Author Topic: Afghanistan Civic copper 1085AH (1674AD) Qandahar  (Read 6313 times)

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Offline Rangnath

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Afghanistan Civic copper 1085AH (1674AD) Qandahar
« on: June 24, 2007, 11:52:28 PM »
 A full 28 mm X 23 mm, this coin is HUGE.  If the coin were gold instead of copper, I wouldn't be here typing this out, I'd be traveling to the nearest melt down, cash in, and retire to Mexico!  It weighs 7.8 grams!!!

But what, when and where?  I've ruled out Swiss Colonial North African Trade Coin and a fund raising Tibetan Temple Token intended for sale in Saudi Arabia in an attempt to raise money for the largest free standing Guru Rimpoche Stupa in the world.  Any other ideas?
richie,
on a rainy day in Portland Oregon
« Last Edit: February 13, 2014, 06:47:29 PM by saro »

translateltd

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Re: Chunky Arabic Copper ISO ID from Gentle Numistatist
« Reply #1 on: June 25, 2007, 01:47:14 AM »
A full 28 mm X 23 mm, this coin is HUGE.  If the coin were gold instead of copper, I wouldn't be here typing this out, I'd be traveling to the nearest melt down, cash in, and retire to Mexico!  It weighs 7.8 grams!!!

But what, when and where?  I've ruled out Swiss Colonial North African Trade Coin and a fund raising Tibetan Temple Token intended for sale in Saudi Arabia in an attempt to raise money for the largest free standing Guru Rimpoche Stupa in the world.  Any other ideas?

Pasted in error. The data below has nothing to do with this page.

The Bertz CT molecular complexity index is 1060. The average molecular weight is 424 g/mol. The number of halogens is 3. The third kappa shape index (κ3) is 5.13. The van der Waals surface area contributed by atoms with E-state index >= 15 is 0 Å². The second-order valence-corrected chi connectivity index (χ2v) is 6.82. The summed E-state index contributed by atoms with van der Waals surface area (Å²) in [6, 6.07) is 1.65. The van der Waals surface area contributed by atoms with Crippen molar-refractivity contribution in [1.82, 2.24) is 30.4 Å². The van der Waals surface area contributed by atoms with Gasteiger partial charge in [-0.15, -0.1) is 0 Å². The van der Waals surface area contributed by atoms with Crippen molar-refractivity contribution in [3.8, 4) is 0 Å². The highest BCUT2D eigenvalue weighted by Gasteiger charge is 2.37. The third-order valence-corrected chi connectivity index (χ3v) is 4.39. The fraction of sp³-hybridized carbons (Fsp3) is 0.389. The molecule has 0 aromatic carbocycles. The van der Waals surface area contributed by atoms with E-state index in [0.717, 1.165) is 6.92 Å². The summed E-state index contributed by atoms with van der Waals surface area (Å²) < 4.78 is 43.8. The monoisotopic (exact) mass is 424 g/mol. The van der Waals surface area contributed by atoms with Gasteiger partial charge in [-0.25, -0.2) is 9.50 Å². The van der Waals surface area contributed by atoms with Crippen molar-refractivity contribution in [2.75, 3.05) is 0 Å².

richie,
on a rainy day in Portland Oregon

If you have copy of Craig's Coins of the World 1750-1850 (the 1976 edition is best) to hand, have a look under Persia and Afghanistan for anonymous copper coinage with animal designs.  There's also a chart toward the front to help you work out mint names.  Not sure if Krause offers any more information than Craig on these particular issues.

BC Numismatics

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Chunky Arabic Copper ISO ID from Gentle Numismatist.
« Reply #2 on: June 25, 2007, 03:18:36 AM »
Richie,
   This looks more Persian (Iranian) than Afghan.In Krause,there is a chart of the mintnames in Arabic,especially in the 19th. Century Krause catalogue (whose new edition has just come out recently with a light blue cover).

Aidan.
 

Offline Rangnath

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Re: Chunky Arabic Copper ISO ID from Gentle Numistatist
« Reply #3 on: June 25, 2007, 06:30:58 PM »
Thanks for the tips.  I'm off to the library and will give it a try. 
Richie

Offline muntenman

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Re: Chunky Arabic Copper ISO ID from Gentle Numistatist
« Reply #4 on: June 25, 2007, 07:47:16 PM »
Definitely Afghanistan.
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Offline Figleaf

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Re: Chunky Arabic Copper ISO ID from Gentle Numistatist
« Reply #5 on: June 25, 2007, 09:48:00 PM »
Iran, KM 83 copper falus 1085AH (1674AD) Qandahar. The mint name is the top line, the date is on the second line left. KM says: well struck copper falus with clear mintname and date are worth a premium.

Peter
An unidentified coin is a piece of metal. An identified coin is a piece of history.

Offline Rangnath